News

A Note From Chris O’Neill about Evernote’s Privacy Policy

Posted by Chris O'Neill on 15 Dec 2016

Posted by Chris O'Neill on 15 Dec 2016

UPDATE:

As a result of feedback from you, our customers, we have decided to withdraw the changes we announced in this post. In addition, Evernote is committed to being a leading advocate for Internet privacy and to set the bar for us and other companies that have the responsibility to protect your data. Read more about the steps we’re taking to exceed your expectations as we move forward.


We recently announced an update to Evernote’s privacy policy that we communicated poorly,  and it resulted in some understandable confusion. We’ve heard your concerns, and we apologize for any angst we may have caused. In response to the questions you’ve raised, let me be clear about what’s not changing and what is changing.

What’s Not Changing

Privacy has always been at the heart of Evernote, and we’re as committed as ever to upholding our Three Laws of Data Protection. These laws guide everything we do, and, I believe, represent industry-leading standards for privacy.

In enforcing these laws, Evernote employees do not view the content of user notes except in very limited cases. Like other internet companies, we must comply with legal requirements such as responding to a warrant, investigating violations of our Terms of Service such as reports of harmful or illegal content, and troubleshooting at the request of users. The number of employees who are authorized to view this content is extremely limited by our existing policies, and I am personally involved in defining them.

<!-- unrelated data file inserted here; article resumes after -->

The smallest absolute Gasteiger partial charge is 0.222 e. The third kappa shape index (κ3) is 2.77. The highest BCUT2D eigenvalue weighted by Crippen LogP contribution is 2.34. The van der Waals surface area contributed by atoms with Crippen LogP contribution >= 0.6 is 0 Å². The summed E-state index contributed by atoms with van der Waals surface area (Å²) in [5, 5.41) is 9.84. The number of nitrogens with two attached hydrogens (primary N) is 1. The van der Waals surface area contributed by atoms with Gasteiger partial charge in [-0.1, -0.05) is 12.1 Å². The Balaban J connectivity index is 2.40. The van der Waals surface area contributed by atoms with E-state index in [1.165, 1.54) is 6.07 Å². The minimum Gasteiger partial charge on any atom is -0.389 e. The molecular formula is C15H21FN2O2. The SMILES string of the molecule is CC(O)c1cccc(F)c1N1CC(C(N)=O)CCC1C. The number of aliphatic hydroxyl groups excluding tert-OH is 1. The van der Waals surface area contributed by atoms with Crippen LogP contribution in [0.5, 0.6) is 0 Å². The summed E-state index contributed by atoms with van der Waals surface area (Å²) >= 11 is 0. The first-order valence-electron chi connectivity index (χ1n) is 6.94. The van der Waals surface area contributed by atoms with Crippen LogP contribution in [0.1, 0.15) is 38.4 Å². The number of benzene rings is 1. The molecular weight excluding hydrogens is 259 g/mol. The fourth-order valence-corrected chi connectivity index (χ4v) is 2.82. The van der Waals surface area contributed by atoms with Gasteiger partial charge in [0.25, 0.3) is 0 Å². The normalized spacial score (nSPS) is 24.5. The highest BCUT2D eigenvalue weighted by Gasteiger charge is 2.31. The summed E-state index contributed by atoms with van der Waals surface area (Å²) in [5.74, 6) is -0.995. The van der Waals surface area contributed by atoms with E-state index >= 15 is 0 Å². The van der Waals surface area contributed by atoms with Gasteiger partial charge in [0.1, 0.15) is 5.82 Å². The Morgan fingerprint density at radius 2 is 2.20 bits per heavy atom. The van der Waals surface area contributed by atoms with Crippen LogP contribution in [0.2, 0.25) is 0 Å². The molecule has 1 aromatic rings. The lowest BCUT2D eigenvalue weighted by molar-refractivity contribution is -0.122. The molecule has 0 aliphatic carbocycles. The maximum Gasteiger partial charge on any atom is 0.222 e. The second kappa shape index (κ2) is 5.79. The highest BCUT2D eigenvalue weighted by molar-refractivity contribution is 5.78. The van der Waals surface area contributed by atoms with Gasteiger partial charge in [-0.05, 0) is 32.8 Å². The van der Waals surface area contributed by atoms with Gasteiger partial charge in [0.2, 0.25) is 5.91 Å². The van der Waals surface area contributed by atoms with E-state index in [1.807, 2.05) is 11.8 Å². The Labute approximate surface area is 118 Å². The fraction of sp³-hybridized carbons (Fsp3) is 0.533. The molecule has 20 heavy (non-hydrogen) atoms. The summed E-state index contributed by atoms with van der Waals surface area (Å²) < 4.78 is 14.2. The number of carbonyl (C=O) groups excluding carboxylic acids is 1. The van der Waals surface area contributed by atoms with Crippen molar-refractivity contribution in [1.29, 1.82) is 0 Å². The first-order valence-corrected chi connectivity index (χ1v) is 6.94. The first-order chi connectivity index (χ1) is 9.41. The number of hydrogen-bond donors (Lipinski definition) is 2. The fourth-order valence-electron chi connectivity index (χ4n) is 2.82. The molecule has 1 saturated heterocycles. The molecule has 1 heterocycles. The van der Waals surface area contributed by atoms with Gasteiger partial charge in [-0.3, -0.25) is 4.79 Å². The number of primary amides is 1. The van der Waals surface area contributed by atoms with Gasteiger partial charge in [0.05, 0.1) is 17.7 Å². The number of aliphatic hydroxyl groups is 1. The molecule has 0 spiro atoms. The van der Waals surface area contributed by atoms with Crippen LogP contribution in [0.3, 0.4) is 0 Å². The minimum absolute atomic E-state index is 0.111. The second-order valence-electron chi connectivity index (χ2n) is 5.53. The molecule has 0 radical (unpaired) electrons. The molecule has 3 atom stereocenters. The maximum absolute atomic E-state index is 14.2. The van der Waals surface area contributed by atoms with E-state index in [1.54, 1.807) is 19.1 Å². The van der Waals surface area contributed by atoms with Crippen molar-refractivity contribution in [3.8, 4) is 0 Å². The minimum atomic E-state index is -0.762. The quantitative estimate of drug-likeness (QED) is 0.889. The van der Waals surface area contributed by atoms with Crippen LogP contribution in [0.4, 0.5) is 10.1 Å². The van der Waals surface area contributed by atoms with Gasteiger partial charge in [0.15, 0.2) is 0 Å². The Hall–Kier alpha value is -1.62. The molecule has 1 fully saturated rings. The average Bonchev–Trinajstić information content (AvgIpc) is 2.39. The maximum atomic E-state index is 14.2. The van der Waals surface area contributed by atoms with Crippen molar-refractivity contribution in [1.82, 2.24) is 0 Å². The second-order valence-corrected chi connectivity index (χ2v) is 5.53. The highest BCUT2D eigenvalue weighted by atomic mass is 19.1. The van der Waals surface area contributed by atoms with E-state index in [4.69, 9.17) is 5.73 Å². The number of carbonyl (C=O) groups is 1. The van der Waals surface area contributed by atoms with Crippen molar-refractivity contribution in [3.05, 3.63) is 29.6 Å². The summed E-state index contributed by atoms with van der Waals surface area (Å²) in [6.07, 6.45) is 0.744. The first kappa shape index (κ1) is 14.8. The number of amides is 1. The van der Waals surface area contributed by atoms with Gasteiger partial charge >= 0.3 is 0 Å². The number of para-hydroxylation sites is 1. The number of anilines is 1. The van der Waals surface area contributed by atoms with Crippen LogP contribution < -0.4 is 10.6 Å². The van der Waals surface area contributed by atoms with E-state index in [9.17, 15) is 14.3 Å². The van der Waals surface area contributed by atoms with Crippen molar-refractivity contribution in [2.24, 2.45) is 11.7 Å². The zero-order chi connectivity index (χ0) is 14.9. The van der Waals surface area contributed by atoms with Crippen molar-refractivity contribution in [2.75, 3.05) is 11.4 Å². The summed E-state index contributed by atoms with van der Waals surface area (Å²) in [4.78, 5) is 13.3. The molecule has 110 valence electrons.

What Is Changing

We believe we can make our users even more productive with technologies such as machine learning that will allow you to automate functions you now have to do manually, like creating to-do lists or putting together travel itineraries. Machine learning might sound like science fiction where computers make their own decisions. In reality, machines still need a human to check on them. To get there, Evernote data scientists need to do spot checks as they develop the technology. We’ll introduce this change on January 23, 2017, but you control whether or not your data is used for this purpose at any time.

If you choose to participate in these experimental features, you’ll enjoy a more personalized experience. Select Evernote employees may see random content to ensure the features are working properly but they won’t know who it belongs to. They’ll only see the snippet they’re checking. Not only that, but if a machine identifies any personal information, it will mask it from the employee.

Thank you for bringing this issue to our attention. We always welcome and listen to your feedback, and we’ll continue to provide additional clarity in an updated FAQ page over the next few days. If you have further questions, please reach out to us on social media or our forums.

Sincerely,

Chris O’Neill

CEO, Evernote

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One comment RSS

  • Forrest Dylan Bryant

    To discuss this change or ask questions, please visit our forums using the link above.